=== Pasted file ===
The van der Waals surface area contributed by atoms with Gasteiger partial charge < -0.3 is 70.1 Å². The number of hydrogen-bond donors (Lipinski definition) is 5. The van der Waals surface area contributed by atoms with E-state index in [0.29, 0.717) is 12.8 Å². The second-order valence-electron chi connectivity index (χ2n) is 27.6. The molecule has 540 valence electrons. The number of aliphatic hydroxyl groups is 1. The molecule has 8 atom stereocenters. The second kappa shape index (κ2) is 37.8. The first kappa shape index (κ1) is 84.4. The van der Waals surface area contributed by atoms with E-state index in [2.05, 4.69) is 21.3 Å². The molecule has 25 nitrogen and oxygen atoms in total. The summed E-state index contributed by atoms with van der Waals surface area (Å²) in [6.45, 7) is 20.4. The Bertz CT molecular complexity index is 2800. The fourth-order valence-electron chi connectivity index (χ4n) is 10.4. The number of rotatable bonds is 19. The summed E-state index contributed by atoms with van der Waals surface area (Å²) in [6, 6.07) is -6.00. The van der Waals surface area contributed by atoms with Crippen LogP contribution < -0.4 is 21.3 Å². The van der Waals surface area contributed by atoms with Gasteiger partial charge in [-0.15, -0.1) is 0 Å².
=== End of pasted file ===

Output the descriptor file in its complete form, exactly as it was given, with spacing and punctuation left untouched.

The van der Waals surface area contributed by atoms with Gasteiger partial charge < -0.3 is 70.1 Å². The number of hydrogen-bond donors (Lipinski definition) is 5. The van der Waals surface area contributed by atoms with E-state index in [0.29, 0.717) is 12.8 Å². The second-order valence-electron chi connectivity index (χ2n) is 27.6. The molecule has 540 valence electrons. The number of aliphatic hydroxyl groups is 1. The molecule has 8 atom stereocenters. The second kappa shape index (κ2) is 37.8. The first kappa shape index (κ1) is 84.4. The van der Waals surface area contributed by atoms with E-state index in [2.05, 4.69) is 21.3 Å². The molecule has 25 nitrogen and oxygen atoms in total. The summed E-state index contributed by atoms with van der Waals surface area (Å²) in [6.45, 7) is 20.4. The Bertz CT molecular complexity index is 2800. The fourth-order valence-electron chi connectivity index (χ4n) is 10.4. The number of rotatable bonds is 19. The summed E-state index contributed by atoms with van der Waals surface area (Å²) in [6, 6.07) is -6.00. The van der Waals surface area contributed by atoms with Crippen LogP contribution < -0.4 is 21.3 Å². The van der Waals surface area contributed by atoms with Gasteiger partial charge in [-0.15, -0.1) is 0 Å².